What is a Coumadin Clinic?
Cascade West Primary Care Clinic offers a Coumadin Clinic for our patients who are on Coumadin or Warfarin.
Coumadin Anticoagulation Program: Description
When Coumadin is prescribed, it will be very important to regularly check the medication's effect on your blood's clotting tendency. In the Cascade West Primary Care Coumadin Clinic, your medication dose will be carefully tailored while offering counseling and education about your medical condition. International Normalized Ratio* (INR) measurements will be obtained using a fast and simple fingerstick method. Results are immediate, and any change of Coumadin dosage is made on the spot. Anticoagulation Programs have been shown to provide more precise control of blood-thinning. When enrolled, patients can expect improved outcomes, with fewer problems from either inadequate or excessive anticoagulation.
Your health care provider may prescribe various medications to reduce the blood's tendency to form clots. Agents such as aspirin and clopidogrel (Plavix) are relatively commonplace and well-tolerated. Heparin and Enoxaparin (Lovenox) require more careful monitoring and are usually administered in supervised settings such as the hospital. Anticoagulants are medications that inhibit various mechanisms of blood clotting. Warfarin (Coumadin) is an anticoagulant that is prescribed when certain medical conditions warrant careful protection against blood clot formation.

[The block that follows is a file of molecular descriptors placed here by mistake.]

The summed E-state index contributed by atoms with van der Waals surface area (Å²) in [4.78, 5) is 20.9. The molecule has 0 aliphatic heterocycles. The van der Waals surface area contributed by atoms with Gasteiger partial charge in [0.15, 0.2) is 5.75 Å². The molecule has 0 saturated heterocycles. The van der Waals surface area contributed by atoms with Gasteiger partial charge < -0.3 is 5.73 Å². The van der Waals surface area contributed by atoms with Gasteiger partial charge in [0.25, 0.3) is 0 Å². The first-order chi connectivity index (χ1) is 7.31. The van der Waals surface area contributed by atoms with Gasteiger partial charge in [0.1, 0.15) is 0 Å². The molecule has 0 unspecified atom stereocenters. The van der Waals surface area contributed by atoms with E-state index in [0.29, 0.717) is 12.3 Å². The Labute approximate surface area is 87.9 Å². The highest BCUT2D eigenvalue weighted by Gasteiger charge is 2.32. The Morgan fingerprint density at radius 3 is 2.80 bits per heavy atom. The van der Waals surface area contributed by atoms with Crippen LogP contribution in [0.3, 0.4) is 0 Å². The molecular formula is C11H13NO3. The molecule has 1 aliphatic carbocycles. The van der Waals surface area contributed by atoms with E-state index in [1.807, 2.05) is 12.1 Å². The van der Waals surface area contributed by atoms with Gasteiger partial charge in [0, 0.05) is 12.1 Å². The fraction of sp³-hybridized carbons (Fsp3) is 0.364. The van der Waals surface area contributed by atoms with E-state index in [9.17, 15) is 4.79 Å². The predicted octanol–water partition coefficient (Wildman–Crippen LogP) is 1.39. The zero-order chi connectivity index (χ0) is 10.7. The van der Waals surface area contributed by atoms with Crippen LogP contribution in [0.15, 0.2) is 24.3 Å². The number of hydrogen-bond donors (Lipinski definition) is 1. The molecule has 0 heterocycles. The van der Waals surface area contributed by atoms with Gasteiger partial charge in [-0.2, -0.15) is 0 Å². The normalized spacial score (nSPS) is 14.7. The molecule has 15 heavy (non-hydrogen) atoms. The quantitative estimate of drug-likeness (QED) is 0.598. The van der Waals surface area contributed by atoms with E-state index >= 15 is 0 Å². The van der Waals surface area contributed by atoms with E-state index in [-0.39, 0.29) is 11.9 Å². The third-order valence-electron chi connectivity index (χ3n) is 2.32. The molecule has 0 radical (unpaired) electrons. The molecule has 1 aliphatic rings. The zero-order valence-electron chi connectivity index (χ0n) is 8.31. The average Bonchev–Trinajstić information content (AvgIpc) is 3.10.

Deep Venous Thrombosis (DVT) and Pulmonary Embolism (PE): Here, blood clots form in the deep veins of the legs, often following an injury, serious illness with bedrest, or surgery, and may occur without clear predisposing factors. These blood clots can break free, travel to the lungs, and cause an embolism. Both DVT and PE are common and serious conditions.
Mechanical Heart Valves: Patients who have undergone heart valve replacement will often be instructed to take anticoagulants to prevent blood clot formation, especially if they have received mechanical valves. Bioprosthetic valves (using pig or cow tissue) require anticoagulation less frequently.
Cerebrovascular and Peripheral Vascular Diseases: Patients who have suffered strokes or have severe disease of the arteries of the legs or arms may be prescribed anticoagulants to prevent recurrent events and improve blood flow.
Hypercoaguable Diseases: Patients who have Antithrombin III, protein S or C deficiencies may be prescribed Coumadin to prevent the formation of blood clots.